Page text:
Investigations

Spotlight swings to for-profit middlemen that may be driving up the cost of online higher education

In hiring companies known as online program managers, universities give up what is often a large share of revenues

Colleges provide misleading information about their costs

In lieu of regulating universities, Trump administration encourages them to furnish students with information on expenses and results — but some of the data is inaccurate

certificate programs

‘They just saw me as a dollar sign’: How some certificate schools profit from vulnerable students

When government turns a blind eye, for-profit colleges fail to fulfill promise of a fast path to a new career and leave students in debt

Inside Maine’s disastrous rollout of proficiency-based learning

How well-intentioned education and business leaders, backed by wealthy foundations and a success story from faraway Alaska, sold state lawmakers on a largely untested theory of change

Ebony McGee, a Vanderbilt University associate professor who studies diversity in education, in her office at Vanderbilt’s Peabody College. McGee says black faculty at predominantly white institutions are either ignored or closely scrutinized. “They don’t want to stay in that toxic environment, so they leave.”

After colleges promised to increase it, hiring of black faculty declined

Data show the proportion of nonwhite faculty is far smaller than of nonwhite students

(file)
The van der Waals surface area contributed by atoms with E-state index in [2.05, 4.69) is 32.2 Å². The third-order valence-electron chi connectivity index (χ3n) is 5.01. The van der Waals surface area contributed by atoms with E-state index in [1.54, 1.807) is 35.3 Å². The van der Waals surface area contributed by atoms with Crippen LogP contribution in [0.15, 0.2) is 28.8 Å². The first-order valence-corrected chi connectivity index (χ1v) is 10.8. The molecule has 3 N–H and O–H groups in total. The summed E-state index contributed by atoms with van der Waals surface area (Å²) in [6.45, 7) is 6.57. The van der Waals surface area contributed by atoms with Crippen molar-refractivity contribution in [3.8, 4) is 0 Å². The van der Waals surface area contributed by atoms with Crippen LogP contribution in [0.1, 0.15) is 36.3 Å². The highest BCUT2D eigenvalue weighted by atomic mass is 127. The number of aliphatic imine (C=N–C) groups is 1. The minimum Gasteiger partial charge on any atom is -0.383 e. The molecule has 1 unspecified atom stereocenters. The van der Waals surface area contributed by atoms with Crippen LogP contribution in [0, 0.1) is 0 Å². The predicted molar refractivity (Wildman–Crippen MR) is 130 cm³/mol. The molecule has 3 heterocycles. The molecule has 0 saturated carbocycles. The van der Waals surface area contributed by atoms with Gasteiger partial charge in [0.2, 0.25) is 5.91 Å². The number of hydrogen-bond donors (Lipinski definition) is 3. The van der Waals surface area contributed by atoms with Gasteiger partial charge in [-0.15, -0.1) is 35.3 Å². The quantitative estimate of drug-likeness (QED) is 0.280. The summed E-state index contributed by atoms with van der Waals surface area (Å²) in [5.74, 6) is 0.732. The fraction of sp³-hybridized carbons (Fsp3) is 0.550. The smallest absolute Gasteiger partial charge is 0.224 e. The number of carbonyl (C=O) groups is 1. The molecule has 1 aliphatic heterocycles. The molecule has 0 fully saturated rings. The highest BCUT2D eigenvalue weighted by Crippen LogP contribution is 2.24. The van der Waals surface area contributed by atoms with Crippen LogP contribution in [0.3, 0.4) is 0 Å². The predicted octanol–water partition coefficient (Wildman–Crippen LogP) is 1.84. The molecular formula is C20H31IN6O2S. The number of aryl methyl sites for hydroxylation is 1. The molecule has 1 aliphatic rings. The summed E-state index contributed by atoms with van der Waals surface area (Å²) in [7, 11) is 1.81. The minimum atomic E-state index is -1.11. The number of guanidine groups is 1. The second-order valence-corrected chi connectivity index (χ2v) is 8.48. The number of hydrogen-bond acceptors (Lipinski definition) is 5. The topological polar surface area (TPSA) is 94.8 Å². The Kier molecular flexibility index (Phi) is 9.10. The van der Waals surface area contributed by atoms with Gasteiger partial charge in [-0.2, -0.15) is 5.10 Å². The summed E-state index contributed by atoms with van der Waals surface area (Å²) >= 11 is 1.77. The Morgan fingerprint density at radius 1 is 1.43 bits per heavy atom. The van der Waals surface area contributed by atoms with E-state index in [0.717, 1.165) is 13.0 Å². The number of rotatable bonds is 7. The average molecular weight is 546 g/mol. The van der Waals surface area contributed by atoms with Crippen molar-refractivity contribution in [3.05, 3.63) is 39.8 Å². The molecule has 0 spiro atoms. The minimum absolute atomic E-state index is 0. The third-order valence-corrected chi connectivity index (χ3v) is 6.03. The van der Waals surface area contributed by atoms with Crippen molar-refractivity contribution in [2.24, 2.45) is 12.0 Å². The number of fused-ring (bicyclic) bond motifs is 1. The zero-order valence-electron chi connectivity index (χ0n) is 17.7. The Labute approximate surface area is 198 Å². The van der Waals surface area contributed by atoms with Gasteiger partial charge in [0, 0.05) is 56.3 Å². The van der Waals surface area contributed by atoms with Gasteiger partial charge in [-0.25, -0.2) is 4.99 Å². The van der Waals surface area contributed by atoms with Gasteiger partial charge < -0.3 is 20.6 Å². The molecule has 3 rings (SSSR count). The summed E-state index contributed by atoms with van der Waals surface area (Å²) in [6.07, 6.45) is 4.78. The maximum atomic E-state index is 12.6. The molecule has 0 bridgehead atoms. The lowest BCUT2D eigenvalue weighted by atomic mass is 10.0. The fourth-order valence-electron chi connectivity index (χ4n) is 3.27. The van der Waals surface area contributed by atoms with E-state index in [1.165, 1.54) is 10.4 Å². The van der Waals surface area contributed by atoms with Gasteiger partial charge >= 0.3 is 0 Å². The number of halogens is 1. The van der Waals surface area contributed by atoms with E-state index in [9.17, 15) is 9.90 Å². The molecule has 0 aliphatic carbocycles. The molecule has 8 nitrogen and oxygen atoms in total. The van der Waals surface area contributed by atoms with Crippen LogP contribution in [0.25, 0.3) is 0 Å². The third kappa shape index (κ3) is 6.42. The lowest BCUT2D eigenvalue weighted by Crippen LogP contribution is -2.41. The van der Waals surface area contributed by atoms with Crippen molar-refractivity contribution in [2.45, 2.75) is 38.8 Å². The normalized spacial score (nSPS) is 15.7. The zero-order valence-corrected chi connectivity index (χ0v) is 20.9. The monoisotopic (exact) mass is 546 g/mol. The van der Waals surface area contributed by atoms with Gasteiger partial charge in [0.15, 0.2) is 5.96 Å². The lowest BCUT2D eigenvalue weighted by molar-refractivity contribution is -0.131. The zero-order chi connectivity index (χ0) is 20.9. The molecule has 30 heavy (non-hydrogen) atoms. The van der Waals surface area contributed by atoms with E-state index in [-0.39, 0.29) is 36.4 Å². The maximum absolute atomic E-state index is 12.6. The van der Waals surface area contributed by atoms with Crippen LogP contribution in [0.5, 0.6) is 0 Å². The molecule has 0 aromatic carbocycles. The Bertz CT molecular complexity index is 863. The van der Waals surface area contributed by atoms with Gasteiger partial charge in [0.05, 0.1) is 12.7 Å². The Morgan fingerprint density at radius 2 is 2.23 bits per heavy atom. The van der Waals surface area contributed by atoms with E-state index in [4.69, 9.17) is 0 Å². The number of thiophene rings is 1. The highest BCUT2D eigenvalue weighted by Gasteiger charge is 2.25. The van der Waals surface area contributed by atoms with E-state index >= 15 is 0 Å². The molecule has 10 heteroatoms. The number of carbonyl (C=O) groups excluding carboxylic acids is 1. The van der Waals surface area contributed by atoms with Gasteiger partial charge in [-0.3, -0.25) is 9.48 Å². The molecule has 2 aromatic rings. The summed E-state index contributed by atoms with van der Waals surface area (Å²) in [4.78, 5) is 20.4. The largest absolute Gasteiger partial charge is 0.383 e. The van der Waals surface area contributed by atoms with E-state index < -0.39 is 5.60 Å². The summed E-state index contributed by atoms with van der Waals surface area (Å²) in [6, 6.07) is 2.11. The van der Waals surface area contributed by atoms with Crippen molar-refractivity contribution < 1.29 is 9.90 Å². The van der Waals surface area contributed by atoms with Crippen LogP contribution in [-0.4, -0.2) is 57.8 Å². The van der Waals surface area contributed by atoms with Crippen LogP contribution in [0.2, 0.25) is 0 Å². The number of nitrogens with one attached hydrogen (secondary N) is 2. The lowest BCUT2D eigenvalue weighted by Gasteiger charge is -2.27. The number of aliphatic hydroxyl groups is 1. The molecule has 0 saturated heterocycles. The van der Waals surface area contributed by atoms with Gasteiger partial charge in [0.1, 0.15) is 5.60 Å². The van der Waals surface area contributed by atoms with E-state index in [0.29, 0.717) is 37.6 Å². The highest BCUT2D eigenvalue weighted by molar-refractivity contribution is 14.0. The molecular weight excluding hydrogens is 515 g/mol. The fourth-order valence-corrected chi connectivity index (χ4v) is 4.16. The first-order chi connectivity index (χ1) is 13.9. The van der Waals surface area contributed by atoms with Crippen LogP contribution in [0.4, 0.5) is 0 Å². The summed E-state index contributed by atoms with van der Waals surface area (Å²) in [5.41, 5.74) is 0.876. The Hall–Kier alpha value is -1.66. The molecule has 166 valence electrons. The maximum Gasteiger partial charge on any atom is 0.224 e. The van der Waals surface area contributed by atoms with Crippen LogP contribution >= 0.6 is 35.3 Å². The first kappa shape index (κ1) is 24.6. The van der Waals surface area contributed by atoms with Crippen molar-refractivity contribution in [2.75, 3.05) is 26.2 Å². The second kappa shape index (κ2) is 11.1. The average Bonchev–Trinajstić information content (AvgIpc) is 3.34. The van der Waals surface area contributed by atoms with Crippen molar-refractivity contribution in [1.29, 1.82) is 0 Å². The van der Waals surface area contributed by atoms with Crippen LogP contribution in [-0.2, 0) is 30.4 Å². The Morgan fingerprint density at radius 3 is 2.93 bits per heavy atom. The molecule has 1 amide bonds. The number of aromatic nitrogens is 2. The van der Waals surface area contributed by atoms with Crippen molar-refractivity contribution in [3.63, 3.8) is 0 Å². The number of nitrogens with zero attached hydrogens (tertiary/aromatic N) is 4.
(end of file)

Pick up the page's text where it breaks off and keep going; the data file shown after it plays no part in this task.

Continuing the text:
Alana Wolf was accepted to Cornell University, which told her to go somewhere else as a freshman and come back as a sophomore under a little-known policy called conditional admission. She spent her freshman year at Ithaca College and will enter Cornell this fall.

Seeking advantage, colleges are increasingly admitting students as sophomores

Some applicants are told: Start here after going somewhere else for freshman year

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quality of college

Critics warn that well-meaning reforms may be lowering the quality of college

Signs emerge that some are cutting corners to produce more graduates more quickly

North Carolina's attorney general shut down the Charlotte School of Law before it was scheduled to open this past fall.

As feds pull back, states step in to regulate for-profit colleges and universities

Securities filings show an industry increasingly vexed about state oversight, enforcement

The line between Texas and Arkansas in front of the bi-state federal building, which straddles both. Texas A&M University at Texarkana has one of the lowest retention rates of public higher-education institutions; 55 percent who started in 2012 were gone by 2016.

More high school grads than ever are going to college, but 1 in 5 will quit

New data show little progress in retaining students, despite efforts to plug the leak

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